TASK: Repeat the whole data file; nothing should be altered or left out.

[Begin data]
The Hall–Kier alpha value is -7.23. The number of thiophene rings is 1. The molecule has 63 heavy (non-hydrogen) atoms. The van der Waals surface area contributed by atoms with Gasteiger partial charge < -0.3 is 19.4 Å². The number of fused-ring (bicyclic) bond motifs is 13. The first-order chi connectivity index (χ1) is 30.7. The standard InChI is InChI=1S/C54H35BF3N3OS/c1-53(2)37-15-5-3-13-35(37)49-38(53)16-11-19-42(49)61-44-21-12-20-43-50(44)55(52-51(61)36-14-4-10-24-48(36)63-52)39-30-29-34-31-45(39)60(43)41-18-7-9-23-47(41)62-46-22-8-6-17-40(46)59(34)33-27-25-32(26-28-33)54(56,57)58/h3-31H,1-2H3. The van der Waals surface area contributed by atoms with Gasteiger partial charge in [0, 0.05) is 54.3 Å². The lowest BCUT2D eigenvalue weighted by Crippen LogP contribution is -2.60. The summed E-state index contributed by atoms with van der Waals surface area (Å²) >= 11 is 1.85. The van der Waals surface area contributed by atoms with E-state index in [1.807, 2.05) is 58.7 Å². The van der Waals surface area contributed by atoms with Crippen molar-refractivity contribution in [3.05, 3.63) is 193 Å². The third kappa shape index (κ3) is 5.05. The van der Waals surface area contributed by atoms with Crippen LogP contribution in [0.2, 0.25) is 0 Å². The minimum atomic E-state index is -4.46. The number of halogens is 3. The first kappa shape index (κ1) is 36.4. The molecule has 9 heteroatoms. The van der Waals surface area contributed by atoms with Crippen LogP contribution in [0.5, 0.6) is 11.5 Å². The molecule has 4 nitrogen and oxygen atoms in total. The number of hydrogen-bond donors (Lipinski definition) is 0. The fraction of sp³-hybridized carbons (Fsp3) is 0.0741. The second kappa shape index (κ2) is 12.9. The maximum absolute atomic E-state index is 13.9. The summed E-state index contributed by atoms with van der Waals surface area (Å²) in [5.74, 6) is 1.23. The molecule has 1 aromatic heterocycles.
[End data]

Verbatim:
The Hall–Kier alpha value is -7.23. The number of thiophene rings is 1. The molecule has 63 heavy (non-hydrogen) atoms. The van der Waals surface area contributed by atoms with Gasteiger partial charge < -0.3 is 19.4 Å². The number of fused-ring (bicyclic) bond motifs is 13. The first-order chi connectivity index (χ1) is 30.7. The standard InChI is InChI=1S/C54H35BF3N3OS/c1-53(2)37-15-5-3-13-35(37)49-38(53)16-11-19-42(49)61-44-21-12-20-43-50(44)55(52-51(61)36-14-4-10-24-48(36)63-52)39-30-29-34-31-45(39)60(43)41-18-7-9-23-47(41)62-46-22-8-6-17-40(46)59(34)33-27-25-32(26-28-33)54(56,57)58/h3-31H,1-2H3. The van der Waals surface area contributed by atoms with Gasteiger partial charge in [0, 0.05) is 54.3 Å². The lowest BCUT2D eigenvalue weighted by Crippen LogP contribution is -2.60. The summed E-state index contributed by atoms with van der Waals surface area (Å²) >= 11 is 1.85. The van der Waals surface area contributed by atoms with E-state index in [1.807, 2.05) is 58.7 Å². The van der Waals surface area contributed by atoms with Crippen molar-refractivity contribution in [3.05, 3.63) is 193 Å². The third kappa shape index (κ3) is 5.05. The van der Waals surface area contributed by atoms with Crippen LogP contribution in [0.2, 0.25) is 0 Å². The minimum atomic E-state index is -4.46. The number of halogens is 3. The first kappa shape index (κ1) is 36.4. The molecule has 9 heteroatoms. The van der Waals surface area contributed by atoms with Crippen LogP contribution in [0.5, 0.6) is 11.5 Å². The molecule has 4 nitrogen and oxygen atoms in total. The number of hydrogen-bond donors (Lipinski definition) is 0. The fraction of sp³-hybridized carbons (Fsp3) is 0.0741. The second kappa shape index (κ2) is 12.9. The maximum absolute atomic E-state index is 13.9. The summed E-state index contributed by atoms with van der Waals surface area (Å²) in [5.74, 6) is 1.23. The molecule has 1 aromatic heterocycles.